melbourne school of design cantilever

Copyright Nils Koenning

Despite its size, the complexity of its programme and its diverse structural, construction, environmental and finishing systems, the MSD is a holistic work of architecture. In both JWA and NADAAA’s transition from boutique houses to much larger institutional buildings, the studios have demonstrated their capacity to retain this quality in their work. The MSD is all the better for this focus, a whole entity greater than the sum of its parts.

melbourne school of design south

Copyright Nils Koenning

Outside

Its monumental exterior is finely attuned to the environmental demands of the cartesian grid. The southern facade is the bluntest, polished precast concrete panels punctuated by an abstract composition of windows. Wardle showed an early design section looking at this facade from inside the building, revealing how fenestration was designed from the inside out to vary the feel of identically sized teaching spaces ranged along its length.

The northern, eastern and western facades are more filigreed, each draped in perforated zinc veils to block unwanted summer sun. Early iterations of these veils were motorised and automated, each piece puffing in and out in response to seasonal changes, but budget cuts meant true movement gave way to parametricism. This is an approach to design in which I confess to have little interest, but the result is a fine thing. Intricately stamped and seamed zinc sheets protrude from an irregular steel frame, both their density and opacity controlled by the computer to achieve desired solar outcomes. It’s worth noting also that zinc was chosen as the material for the veils after research into embodied energy found it to perform better than both steel and aluminium.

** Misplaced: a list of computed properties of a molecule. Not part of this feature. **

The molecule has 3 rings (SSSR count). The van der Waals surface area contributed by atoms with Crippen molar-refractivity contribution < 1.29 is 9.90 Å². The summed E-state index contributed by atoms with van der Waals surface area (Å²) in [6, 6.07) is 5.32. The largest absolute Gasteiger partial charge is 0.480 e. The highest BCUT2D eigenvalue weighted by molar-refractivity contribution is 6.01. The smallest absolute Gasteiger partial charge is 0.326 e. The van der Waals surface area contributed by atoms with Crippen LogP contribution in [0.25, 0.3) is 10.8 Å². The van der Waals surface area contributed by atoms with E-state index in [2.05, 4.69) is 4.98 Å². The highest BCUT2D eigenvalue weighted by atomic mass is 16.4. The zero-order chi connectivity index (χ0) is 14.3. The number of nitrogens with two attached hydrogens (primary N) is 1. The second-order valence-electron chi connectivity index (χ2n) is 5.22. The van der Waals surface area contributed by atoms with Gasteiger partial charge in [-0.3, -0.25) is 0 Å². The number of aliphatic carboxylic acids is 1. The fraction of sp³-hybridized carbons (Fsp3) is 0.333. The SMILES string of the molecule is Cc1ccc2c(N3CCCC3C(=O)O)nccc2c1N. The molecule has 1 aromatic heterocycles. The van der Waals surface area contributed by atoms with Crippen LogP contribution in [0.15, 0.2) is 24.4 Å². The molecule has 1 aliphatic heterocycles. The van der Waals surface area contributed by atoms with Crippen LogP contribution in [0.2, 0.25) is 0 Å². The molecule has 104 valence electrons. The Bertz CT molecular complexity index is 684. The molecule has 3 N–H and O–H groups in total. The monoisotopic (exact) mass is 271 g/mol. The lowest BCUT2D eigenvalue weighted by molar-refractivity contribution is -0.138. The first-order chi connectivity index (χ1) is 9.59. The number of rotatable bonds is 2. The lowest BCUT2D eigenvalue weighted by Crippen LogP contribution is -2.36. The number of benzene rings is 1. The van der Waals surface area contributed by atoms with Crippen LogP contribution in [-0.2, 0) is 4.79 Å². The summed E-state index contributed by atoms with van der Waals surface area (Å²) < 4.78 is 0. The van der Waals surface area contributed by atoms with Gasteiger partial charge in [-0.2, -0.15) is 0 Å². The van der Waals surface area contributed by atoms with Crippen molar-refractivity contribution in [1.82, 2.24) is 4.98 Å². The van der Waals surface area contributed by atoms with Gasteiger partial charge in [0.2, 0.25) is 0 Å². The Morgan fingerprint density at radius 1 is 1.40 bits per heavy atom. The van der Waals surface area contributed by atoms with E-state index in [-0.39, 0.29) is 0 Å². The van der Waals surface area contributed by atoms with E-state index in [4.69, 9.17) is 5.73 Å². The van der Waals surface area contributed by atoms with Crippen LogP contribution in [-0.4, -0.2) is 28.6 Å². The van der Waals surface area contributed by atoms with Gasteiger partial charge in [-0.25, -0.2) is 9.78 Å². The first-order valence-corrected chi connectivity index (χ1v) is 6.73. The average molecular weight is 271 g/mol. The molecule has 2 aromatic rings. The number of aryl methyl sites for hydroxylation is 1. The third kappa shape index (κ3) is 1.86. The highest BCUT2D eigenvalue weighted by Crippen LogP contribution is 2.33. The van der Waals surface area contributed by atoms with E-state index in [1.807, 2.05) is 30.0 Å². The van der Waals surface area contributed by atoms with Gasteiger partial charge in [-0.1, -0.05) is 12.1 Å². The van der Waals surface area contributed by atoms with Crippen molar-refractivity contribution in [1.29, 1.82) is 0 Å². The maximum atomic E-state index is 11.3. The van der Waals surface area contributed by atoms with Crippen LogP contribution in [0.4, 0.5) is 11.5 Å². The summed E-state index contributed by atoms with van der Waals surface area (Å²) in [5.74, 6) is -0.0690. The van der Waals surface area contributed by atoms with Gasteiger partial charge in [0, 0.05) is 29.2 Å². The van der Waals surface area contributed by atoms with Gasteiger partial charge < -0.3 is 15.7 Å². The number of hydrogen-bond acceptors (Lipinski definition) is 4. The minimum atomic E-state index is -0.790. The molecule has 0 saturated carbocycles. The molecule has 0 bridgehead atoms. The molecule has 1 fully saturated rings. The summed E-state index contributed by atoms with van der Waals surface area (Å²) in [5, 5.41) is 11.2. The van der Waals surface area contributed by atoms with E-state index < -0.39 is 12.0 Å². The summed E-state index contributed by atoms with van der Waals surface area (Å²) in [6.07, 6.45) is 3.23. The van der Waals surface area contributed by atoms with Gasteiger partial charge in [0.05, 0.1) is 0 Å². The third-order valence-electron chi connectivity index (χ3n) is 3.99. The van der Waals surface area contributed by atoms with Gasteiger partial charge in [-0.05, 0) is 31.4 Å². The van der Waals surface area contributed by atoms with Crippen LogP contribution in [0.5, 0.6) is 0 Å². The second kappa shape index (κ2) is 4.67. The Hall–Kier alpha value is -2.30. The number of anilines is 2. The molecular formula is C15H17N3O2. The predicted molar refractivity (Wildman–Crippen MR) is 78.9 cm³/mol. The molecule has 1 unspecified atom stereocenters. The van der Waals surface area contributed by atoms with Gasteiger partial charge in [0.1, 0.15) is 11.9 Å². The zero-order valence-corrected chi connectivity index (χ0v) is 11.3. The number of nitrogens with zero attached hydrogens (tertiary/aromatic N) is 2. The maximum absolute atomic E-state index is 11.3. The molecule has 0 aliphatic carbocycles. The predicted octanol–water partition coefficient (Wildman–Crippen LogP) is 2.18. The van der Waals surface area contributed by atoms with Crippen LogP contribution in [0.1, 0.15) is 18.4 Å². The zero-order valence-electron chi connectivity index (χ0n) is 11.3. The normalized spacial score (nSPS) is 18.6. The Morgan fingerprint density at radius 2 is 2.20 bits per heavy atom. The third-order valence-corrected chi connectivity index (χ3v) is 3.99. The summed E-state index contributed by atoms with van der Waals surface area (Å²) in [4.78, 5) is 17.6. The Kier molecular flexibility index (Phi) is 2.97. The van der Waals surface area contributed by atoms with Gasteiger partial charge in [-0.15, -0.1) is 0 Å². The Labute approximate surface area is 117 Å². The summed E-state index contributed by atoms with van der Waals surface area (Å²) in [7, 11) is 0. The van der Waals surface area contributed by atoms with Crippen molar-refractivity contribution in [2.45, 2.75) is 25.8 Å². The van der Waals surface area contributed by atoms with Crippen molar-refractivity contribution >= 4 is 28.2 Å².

melbourne school of design west up

Copyright Nils Koenning

The base of the building is clad predominantly in glass, and is discrete from the upper reaches of each facade. It is transparent but not overwhelmingly porous. I suspect this is largely a university requirement for campus security, but I hope some of the more dynamic edge conditions will enrich the open spaces immediately surrounding them: an open amphitheatre to the northeast; galleries to the west; and a paved area to the north that is to be used by the adjacent timber workshop. This is a critical piece of the contextual puzzle and, until faculty programmes get fully up to speed, is for me still missing.

The urban transition between the Swanston Street tram depot and Union House, the most heavily trafficked entry route into the campus, is smooth. The angular protrusions of the east elevation are a welcoming embrace to passers-through. Wardle noted the importance of capturing this desire line, reflecting on the “largely unremarkable buildings at Melbourne University” that are contrasted by the “outstanding open spaces between them”. The internal street at ground level, designed to manage this flow of students, therefore establishes a new open space within the building. Its sloping concrete floor and joinery were conceived as a dry river bed, its edges activated by timber workshops and digital fabrication labs, the library and gallery spaces. Here is a more successful attempt at street-level public activation, and an opportunity to present to the many non-architecture students on campus the best that the faculty has to offer. Wardle even noted a secret agenda here, not to convert stray students into budding architects, but to instil in them an interest in its delights, and who knows, create future patrons of our art.

melbourne school of design atrium

Copyright Nils Koenning

Inside

While the outside of the building enjoys an austere material palette, the list of internal materials is long: concrete, steel, aluminium, timber, plywood, glass, mesh, plasterboard, pinboard, vinyl, foam, melamine. But even here the monumentality of the building is preserved, with very little applied pigment anywhere in the building. If the riotous colour of the aforementioned Swanston Academic Building represents the epitome of RMIT, then the honesty of materiality within the MSD does the same for Melbourne.

melbourne school of design ceiling

Copyright Nils Koenning